Designated the F8U-1P under the pre-joint designation system, the RF-8 differed markedly from the F-8 by having the lower half of the forward fuselage squared off to accomodate the installation of cameras (three CAX-12 trimetrogen cameras and two K-17 vertical cameras. All armament was removed, the upper fuselage “area-ruled” to account for the squared off forward section and camera installation. A smaller tail reduced drag, boosting that all important speed factor (doubly important for unarmed recce birds). The imagery configuration was pretty complex and originally consisted of three trimetrogen cameras, which gave horizon-to-horizon coverage at Station 2, actually the aft-most bay. Eventually, the definitive camera arrangement was two cameras giving vertical and oblique coverage in station s 3 and 4, while station 1, located below and forward of the cockpit, mounted a forward-looking oblique camera. Station 1 could also carry a 16-mm movie camera. Although the cameras at Stations 3 and 4 could give several degrees of obliquity, those most commonly used were 5 degrees, 15 degrees, and 30 degrees. The cameras were manufactured by Chicago Aerial and were designated KA-66 (station 2), KA-51, KA-53 or KA-62 (stations 3 and 4) and KA-45 or KA-51 (station 1). First flight for the Photo-‘sader was 17 December 1956.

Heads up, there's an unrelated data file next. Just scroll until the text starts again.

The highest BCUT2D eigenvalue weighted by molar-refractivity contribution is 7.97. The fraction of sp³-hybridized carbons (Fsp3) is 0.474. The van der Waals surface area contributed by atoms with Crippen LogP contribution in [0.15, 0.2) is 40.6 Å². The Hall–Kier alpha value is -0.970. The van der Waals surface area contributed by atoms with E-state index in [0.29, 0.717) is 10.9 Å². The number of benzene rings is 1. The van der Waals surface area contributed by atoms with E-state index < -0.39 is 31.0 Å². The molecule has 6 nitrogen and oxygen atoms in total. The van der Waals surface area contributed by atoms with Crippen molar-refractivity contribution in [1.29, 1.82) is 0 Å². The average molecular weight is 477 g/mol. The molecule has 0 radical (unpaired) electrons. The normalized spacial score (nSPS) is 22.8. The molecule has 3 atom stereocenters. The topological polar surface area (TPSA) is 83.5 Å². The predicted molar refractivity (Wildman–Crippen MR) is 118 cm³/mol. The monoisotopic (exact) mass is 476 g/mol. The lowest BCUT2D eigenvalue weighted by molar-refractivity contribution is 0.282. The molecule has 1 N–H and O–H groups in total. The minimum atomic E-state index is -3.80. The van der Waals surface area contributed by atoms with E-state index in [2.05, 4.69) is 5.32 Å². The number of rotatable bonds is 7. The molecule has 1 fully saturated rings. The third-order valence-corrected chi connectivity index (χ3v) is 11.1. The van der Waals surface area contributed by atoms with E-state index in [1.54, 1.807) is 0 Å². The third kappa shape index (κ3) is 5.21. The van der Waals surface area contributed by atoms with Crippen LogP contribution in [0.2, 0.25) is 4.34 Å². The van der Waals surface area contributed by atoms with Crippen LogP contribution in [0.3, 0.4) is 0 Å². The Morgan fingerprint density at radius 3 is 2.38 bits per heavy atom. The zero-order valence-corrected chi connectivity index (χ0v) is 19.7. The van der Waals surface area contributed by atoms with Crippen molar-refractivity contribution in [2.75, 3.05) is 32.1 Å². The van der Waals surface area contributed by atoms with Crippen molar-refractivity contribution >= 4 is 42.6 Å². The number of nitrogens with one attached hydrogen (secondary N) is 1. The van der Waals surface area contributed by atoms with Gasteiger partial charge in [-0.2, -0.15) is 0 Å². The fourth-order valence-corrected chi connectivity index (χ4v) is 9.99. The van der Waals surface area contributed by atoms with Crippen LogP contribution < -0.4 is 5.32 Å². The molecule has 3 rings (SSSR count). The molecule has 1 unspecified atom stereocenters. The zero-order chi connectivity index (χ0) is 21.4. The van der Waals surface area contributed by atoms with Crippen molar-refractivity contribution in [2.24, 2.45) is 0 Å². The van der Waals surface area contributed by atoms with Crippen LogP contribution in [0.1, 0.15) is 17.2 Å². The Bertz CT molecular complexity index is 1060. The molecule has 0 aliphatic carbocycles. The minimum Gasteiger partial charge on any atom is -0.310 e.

- Tuesday, 16 October: The Joint Chiefs of Staff were ordered to emergency session at 1100Q on October 16. Admiral Anderson was recalled after a National War College/Industrial College of the Armed Forces lecture and General Curtis LeMay, Air Force Chief of Staff, was recalled from Europe. At this meeting came the first firm revelation that military action would be taken relative to the Soviet offensive build-up in Cuba. At 0900Q, the President received photographic evidence of the Cuban offensive missile sites from Mr. Bundy. Three hours later, he convened a meeting at the White House with the Vice-President, Secretary Rusk, Secretary McNamara, the Attorney General, General Taylor, Deputy SECDEF Gilpatric, Deputy SECSTATE George Ball, Asst. SECSTATE Edwin Martin, Mr. Bundy, Presidential Assistant Ted Sorensen, Douglas Dillon, Charles Bohlen, and Kenneth O’Donnell. The outcome of the meeting was that reconnaissance of Cuba should be increased greatly. Six U-2 flights were scheduled for the next day. Conferences that afternoon at the State Department included Messrs. Rusk, Ball, Martin, Alexis Johnson, Ambassadors Bohlen, Thompson, and Stevenson. At 1830Q there was another White House meeting at which a Guided Missile and Astronautic Intelligence Committee evaluation of U-2 missions and photographs taken on October 14 and 15 were considered.